(*I assume so anyway, I get paid to come to these games so I simply have to guess based on the vibes.)

• The Sixers fanbase is obviously dying for a big trade at the deadline, the Ben Simmons elephant just sitting in the corner mocking them at this point. But if a deal doesn't get done, Tobias Harris simply being good again would be a huge deal coming down the stretch, perhaps as good as a new addition to the team.

Boadly speaking he continued with the same approach that has served him well over the last few weeks. Open catch-and-shoot opportunities feel like the biggest indicator of where Harris' head is at and who he might be on a given night. On Monday night, he continued the trend of firing when he was open, and even when he stepped out of an opportunity or two, it was a quick move in search of a better shot or a move directly toward the rim.

The other end was occasionally an adventure for Harris, who had to guard Jaren Jackson Jr. for a lot of the game. JJJ is the bigger guy and was a problem for Harris in the post, drawing some fouls and pulling off post moves I'm sure Harris was envious of on Monday night. But Harris did a nice job of making JJJ work on the other end, attacking him with his face-up game and forcing him to guard him out to the three-point line, opening up some opportunities for other guys in the paint.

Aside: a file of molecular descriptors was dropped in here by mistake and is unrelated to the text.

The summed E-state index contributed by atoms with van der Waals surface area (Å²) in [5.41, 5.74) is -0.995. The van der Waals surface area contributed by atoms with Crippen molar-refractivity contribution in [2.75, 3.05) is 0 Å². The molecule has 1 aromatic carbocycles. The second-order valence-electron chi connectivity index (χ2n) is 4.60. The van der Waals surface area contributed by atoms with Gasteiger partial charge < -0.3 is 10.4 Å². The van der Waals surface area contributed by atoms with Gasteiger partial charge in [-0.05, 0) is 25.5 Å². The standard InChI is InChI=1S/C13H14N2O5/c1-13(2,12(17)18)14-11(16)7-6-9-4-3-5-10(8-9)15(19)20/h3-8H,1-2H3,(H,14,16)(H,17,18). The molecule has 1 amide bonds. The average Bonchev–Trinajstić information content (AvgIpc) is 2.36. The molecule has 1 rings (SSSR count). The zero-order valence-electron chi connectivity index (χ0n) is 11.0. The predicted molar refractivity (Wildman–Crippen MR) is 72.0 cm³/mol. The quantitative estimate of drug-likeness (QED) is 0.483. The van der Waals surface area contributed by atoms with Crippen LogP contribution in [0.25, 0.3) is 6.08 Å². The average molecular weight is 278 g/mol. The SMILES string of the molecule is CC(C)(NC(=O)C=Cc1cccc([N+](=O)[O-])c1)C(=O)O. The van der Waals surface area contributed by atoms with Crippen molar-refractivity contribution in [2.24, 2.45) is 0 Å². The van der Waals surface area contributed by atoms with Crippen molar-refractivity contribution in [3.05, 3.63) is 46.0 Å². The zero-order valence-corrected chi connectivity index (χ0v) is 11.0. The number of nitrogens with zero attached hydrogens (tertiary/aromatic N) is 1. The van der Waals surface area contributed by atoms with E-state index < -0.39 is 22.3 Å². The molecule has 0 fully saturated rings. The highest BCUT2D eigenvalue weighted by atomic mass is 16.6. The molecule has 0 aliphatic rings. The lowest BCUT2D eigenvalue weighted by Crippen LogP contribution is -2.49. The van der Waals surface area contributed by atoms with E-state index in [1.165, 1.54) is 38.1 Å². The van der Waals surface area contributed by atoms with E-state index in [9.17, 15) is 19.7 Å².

There were some questionable decisions down the stretch, and Harris did get stuck in no man's land a few times against Memphis, but overall I thought this was a good one.

• Andre Drummond has not had a chance to start a game in quite a while, thanks to Joel Embiid's good health and the insane run the franchise player has been on since late November. But with Embiid resting, the Sixers needed Drummond to answer the bell, and Philadelphia's backup big man went above and beyond to get them off to a great start.

Few positive things happened for Philly in the first quarter that didn't somehow involve Drummond. He did a nice job protecting the rim and stepping when it was required to slow down Ja Morant, and his risky playmaking paid off with a handful of assists. But his work on the offensive glass stole the show, with Drummond just moving guys out of the way in order to create extra possessions the Sixers needed.

You don't come up with double-digit rebounds on both ends of the floor without doing dirty work, and Drummond was working overtime in this game, literally and figuratively. Playing 40+ minutes after being relegated to spot duty for most of the last two months, he came up with critical blocks while playing with foul trouble in the extra five minutes, a testament to his mental focus late. 

Hats off to him after this one. Great game.